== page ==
Purchasing an Enclosure Air Conditioner? Do This First.
Excess heat can cause electrical components, such as PLCs, VFDs, and power supplies, to lose efficiency and reliability, and may even cause them to fail early. In an industrial setting, these components are housed in protective enclosures, which trap waste heat and raise the temperature of the enclosure air above their maximum allowable temperature.
But choosing a cooling system for an enclosure can be tricky. Different cooling technologies are available, each with its own benefits and drawbacks. The cooling capacity of the system must be large enough to maintain the components within their manufacturer specified temperature ranges. However, over-sizing the system will not only waste energy and increase costs unnecessarily, but may also cause stressful fluctuations in temperature for the components and reduce the operating life of the system itself.
Before selecting a cooling system to protect sensitive equipment from excess heat, use a free online Enclosure Temperature Management (ETM) Calculator to help determine the optimal size and type enclosure air conditioner for your application.
Enter the information for your project in the appropriate fields, and the app will calculate the necessary cooling capacity and provide recommended cooling solutions. The following will help you determine the correct information for each field in the calculator.
Cooling Solution Type
Choose from three types of cooling systems, including filtered fans, air to air heat exchangers, and air conditioners. You may perform the calculations for one or all three types, and make comparisons.
Knowing the total space to be cooled is essential. Enter the height, width, and depth of the enclosure in inches. The cooling system must fit on the side of the electrical enclosure, within its depth and height.
Knowing the dimensions of the enclosure also allows its surface area to be calculated. The exposed surface acts as a heat transfer mechanism that either absorbs heat from the surrounding area, or gives off heat from the interior, depending on which has the highest temperature.
The desired enclosure temperature must be at or below the maximum operating temperature of the electronics in the enclosure. In order to determine this, you may need to consult the manufacturer’s specifications for each component, and find the one with the lowest maximum allowable temperature. It’s good engineering practice to design the enclosure cooling for a temperature that’s 20 ºF below the equipment’s maximum temperature, in order to minimize the possibility of overheating.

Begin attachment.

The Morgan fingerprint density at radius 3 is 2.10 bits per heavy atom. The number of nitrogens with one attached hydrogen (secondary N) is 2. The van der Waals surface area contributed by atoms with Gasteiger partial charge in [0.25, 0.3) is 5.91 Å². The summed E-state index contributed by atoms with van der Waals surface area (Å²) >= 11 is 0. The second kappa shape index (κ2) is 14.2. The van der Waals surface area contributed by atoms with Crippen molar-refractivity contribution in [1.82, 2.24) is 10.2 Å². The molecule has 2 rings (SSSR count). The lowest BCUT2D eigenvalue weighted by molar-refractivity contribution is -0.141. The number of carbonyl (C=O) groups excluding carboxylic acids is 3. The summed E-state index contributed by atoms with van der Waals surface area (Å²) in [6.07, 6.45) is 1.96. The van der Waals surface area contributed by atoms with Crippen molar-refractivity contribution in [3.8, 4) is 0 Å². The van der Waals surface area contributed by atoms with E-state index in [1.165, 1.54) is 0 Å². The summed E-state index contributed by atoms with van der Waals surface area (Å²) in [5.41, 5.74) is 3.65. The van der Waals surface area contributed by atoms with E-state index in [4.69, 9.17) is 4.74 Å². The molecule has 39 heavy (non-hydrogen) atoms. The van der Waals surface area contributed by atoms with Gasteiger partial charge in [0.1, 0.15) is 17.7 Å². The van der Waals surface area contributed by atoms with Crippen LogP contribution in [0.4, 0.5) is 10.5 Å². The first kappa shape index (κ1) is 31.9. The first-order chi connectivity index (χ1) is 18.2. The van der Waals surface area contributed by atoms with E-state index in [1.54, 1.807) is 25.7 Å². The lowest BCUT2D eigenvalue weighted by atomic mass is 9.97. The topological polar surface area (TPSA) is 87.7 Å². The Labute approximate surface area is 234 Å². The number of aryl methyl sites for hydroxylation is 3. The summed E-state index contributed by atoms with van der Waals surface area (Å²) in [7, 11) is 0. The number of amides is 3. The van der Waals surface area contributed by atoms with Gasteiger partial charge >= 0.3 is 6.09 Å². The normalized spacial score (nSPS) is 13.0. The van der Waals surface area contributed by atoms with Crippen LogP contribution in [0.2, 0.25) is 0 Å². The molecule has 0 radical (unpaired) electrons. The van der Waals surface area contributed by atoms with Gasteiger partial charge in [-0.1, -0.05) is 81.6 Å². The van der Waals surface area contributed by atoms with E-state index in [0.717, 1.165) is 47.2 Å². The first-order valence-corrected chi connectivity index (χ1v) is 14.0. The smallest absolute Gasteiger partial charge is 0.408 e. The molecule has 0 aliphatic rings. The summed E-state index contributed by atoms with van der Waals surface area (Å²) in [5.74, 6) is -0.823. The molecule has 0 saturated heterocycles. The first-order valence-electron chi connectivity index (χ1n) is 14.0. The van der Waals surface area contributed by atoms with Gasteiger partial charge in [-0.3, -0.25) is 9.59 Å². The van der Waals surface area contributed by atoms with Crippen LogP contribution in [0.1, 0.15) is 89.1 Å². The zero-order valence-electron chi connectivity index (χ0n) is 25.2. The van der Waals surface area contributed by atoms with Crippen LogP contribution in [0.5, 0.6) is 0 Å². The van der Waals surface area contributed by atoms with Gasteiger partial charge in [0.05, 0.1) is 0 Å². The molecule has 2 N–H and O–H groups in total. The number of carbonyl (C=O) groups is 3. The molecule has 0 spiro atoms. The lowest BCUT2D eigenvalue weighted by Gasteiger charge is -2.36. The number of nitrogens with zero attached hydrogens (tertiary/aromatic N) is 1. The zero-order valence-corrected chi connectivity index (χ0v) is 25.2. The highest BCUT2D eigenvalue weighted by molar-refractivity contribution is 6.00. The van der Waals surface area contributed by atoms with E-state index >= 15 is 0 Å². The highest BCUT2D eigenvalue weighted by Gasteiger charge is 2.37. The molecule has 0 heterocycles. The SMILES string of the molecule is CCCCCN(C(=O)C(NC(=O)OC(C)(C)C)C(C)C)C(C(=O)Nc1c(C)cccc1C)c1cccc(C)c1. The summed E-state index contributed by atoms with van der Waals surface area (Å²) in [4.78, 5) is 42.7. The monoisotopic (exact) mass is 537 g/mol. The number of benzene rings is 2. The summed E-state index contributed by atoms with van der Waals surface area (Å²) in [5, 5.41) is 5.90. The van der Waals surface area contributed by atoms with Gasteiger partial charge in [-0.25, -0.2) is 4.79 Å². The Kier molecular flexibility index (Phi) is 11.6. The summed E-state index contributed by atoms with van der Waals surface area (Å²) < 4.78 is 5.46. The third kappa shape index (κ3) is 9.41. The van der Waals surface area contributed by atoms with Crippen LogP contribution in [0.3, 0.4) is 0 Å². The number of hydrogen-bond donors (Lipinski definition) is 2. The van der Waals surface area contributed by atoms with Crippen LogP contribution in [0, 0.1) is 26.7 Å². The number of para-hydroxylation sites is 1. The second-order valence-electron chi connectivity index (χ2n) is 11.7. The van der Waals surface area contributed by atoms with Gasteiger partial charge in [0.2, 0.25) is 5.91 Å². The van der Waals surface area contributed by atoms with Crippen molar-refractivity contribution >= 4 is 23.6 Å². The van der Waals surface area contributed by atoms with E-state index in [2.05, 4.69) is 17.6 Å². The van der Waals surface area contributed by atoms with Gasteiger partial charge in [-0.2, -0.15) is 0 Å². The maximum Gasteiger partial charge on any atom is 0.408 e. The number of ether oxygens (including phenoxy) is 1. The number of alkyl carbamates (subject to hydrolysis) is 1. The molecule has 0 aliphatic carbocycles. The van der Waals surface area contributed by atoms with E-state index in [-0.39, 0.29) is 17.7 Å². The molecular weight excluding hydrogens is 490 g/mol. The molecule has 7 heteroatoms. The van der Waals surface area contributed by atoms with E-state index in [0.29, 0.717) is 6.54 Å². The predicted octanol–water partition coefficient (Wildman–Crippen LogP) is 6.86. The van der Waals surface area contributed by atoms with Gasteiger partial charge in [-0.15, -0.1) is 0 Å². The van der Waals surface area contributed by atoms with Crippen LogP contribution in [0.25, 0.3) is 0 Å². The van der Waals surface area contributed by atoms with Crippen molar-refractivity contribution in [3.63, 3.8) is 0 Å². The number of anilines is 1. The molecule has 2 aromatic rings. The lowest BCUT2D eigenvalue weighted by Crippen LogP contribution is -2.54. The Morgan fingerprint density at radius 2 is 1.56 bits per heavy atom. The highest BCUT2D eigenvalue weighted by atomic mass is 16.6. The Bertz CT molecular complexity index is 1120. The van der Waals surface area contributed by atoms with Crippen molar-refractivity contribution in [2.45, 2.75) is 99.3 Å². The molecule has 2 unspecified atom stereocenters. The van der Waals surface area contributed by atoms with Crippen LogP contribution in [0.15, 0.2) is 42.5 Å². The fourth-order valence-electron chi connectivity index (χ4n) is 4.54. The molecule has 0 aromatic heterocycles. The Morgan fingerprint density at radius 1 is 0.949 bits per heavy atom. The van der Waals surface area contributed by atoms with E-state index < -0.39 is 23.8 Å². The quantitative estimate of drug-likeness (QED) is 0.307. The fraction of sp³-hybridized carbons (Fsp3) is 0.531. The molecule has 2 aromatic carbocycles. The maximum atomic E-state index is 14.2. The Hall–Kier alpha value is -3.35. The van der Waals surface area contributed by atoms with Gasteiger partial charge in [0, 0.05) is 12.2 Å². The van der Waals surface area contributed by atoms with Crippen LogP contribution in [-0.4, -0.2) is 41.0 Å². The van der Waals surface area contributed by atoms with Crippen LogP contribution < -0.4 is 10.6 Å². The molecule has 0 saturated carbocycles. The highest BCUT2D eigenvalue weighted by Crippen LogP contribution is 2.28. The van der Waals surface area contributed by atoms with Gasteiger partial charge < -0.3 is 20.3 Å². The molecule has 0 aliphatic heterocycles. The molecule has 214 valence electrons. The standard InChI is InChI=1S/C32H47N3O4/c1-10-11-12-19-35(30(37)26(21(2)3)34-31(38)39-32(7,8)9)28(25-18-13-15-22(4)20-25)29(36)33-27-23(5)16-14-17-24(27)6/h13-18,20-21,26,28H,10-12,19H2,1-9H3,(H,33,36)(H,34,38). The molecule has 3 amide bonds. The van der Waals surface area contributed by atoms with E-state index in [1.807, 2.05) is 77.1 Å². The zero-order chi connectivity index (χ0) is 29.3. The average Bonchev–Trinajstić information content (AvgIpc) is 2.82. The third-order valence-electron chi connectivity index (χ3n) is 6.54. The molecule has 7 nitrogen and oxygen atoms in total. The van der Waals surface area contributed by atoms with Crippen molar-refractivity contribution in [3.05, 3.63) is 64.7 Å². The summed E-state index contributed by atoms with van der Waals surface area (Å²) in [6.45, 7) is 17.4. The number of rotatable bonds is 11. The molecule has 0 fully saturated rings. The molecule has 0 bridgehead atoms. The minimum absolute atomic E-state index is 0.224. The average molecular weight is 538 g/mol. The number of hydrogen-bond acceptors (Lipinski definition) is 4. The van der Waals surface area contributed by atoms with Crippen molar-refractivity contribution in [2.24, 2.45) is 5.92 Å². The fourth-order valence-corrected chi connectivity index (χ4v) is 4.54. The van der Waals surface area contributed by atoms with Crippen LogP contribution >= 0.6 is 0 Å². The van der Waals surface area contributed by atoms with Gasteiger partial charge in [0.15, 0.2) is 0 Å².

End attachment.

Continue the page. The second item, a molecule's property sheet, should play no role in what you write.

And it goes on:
For the ambient temperature, enter the maximum ambient temperature for the location. If the ambient temperature is higher than the enclosure temperature, there will be additional heat gain. Be sure to include the effect of any equipment in the vicinity of the enclosure, such as boilers or ovens, which may increase the ambient temperature.
The heat load is the amount of heat that must be removed from the enclosure by the cooling system. The total heat load in watts includes the heat given off by of all items of equipment in the enclosure.
To determine the heat load, consult the manufacturer’s’ specifications to ascertain the power loss for each piece of equipment due to inefficiency. The efficiency of most VFDs is between 93 and 98 percent. The balance of the energy consumption is lost as heat. The power dissipated is calculated by subtracting the efficiency from 100 percent and multiplying the result by the power consumption of the drive. The heat loss of a 95 percent efficient, 100 horsepower drive can be estimated as 5 percent of 100 horsepower which equals 5 horsepower or 3729 watts.
Take into account the thermal losses of all ancillary equipment, available from the manufacturer’s specifications, and add them to calculate the total heat load.
Enclosure Material, Color, and Insulation
Typically the enclosure air conditioner should match the enclosure itself, in both material construction and paint color. Enclosures located in corrosive environments may require stainless steel or aluminum construction to prevent rust and corrosion.
Some enclosures are insulated to prevent excess heat transfer to the interior through the walls, or to maintain a minimum temperature in cold climates so that electrical equipment will operate properly.
Location and Air Flow Conditions
The enclosure location, whether indoors, outdoors, or in a shaded area, will affect the amount of solar insolation transferring heat into the enclosure. The impact of external heat gain may be significant.
Air flow conditions will also impact the heat load in the enclosure. Breezes or steady strong winds tend to transfer heat away from the enclosure walls, to a greater or lesser degree.
The ETM Calculator is a simple way to begin the process of selecting and specifying the correct enclosure cooling method for your application. For help in determining the heat load and other factors applicable to your situation, contact the experts at Thermal Edge.